Winter Count project portrays GSE students’ journeys


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Graduate Teacher Education Program (GTEP) teacher candidates in the Integrated Arts cohort have used a tribal method to construct “portfolios” of their journeys through their program. Curriculum and Instruction Department Associate Professor Jan Abramovitz collaborated with American Indian Teacher Program Director Maria Tenorio to give students a new process by which to construct portfolios of their learning in a creative way that honors those who originally occupied the land.

The Winter Count project is modeled after one method employed by tribal nations to record and preserve their history. Students’ artwork is based on the Nakota Sioux Winter Count, an educator lesson from the National Museum of the American Indian. The Winter Count lesson illustrates how an oral culture used pictographs as a mnemonic device to create a calendar of a year in the tribe’s life. As such, it provides American Indian context to a time in American history when major social, cultural, and economic changes took place in tribal cultures.

While the Nakota storytellers captured their history on buffalo hides, the Integrated Arts cohort students have used a variety of resources and employed symbols that represent their yearlong journeys toward becoming teachers.

This exhibit turns the GSE lobby into a gallery showcase of student artwork, richly demonstrating how the arts can be integrated into the academic classroom.

The Winter Count project highlights interprogram collaboration within the Curriculum and Instruction Department. Importantly, it models respectful ways schools and classrooms can work to understand the history and cultures of America by learning about American Indian history from an indigenous perspective. It also features an important but underused teaching resource, the Smithsonian’s National Museum of the American Indian educator lessons.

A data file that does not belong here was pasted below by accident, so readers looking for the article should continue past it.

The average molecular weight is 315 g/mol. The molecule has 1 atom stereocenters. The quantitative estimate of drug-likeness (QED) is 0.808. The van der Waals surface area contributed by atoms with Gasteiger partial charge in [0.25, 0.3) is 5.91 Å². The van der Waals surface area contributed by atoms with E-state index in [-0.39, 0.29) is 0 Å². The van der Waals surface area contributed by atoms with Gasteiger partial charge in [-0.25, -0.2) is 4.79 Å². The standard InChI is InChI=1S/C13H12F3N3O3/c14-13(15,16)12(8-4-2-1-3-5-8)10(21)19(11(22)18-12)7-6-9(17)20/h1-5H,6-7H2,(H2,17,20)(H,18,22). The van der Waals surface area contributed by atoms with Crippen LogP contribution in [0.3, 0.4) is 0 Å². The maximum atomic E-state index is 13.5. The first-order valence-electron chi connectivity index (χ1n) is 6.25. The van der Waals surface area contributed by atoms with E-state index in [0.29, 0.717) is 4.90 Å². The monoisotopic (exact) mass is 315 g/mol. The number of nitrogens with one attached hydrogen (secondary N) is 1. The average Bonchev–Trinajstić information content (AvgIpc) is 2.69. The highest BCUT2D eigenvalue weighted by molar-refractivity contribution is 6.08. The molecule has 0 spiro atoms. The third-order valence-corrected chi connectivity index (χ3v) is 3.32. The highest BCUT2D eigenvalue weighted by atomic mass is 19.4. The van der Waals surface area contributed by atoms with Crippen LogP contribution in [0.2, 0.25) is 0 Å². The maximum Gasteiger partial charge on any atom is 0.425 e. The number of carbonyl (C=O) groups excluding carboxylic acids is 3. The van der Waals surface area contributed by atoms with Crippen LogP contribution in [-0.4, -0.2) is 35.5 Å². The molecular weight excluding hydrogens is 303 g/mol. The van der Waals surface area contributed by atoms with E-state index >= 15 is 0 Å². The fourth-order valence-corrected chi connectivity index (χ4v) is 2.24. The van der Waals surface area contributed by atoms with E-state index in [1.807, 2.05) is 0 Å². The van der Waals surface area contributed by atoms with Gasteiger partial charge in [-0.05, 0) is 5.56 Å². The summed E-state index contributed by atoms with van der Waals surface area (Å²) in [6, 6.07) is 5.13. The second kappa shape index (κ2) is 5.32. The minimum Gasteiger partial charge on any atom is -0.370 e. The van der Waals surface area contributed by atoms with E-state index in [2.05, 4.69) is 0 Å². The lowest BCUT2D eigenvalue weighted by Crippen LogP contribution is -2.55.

The Integrated Arts cohort was founded in the GSE to train teachers to provide schoolchildren with multiple languages to express their learning and make their thinking visible. In the Integrated Arts cohort, teacher candidates meet all the requirements of the teacher preparation program as they learn strategies to construct and demonstrate understanding of academic content through the arts. Students in this cohort examine theories and practices of arts integration, assessment, multicultural education, arts and cultures in the community, music, visual art, storytelling, drama, dance, and media arts.

The Integrated Arts cohort students are displaying their works throughout the GSE lobby through the month of April.

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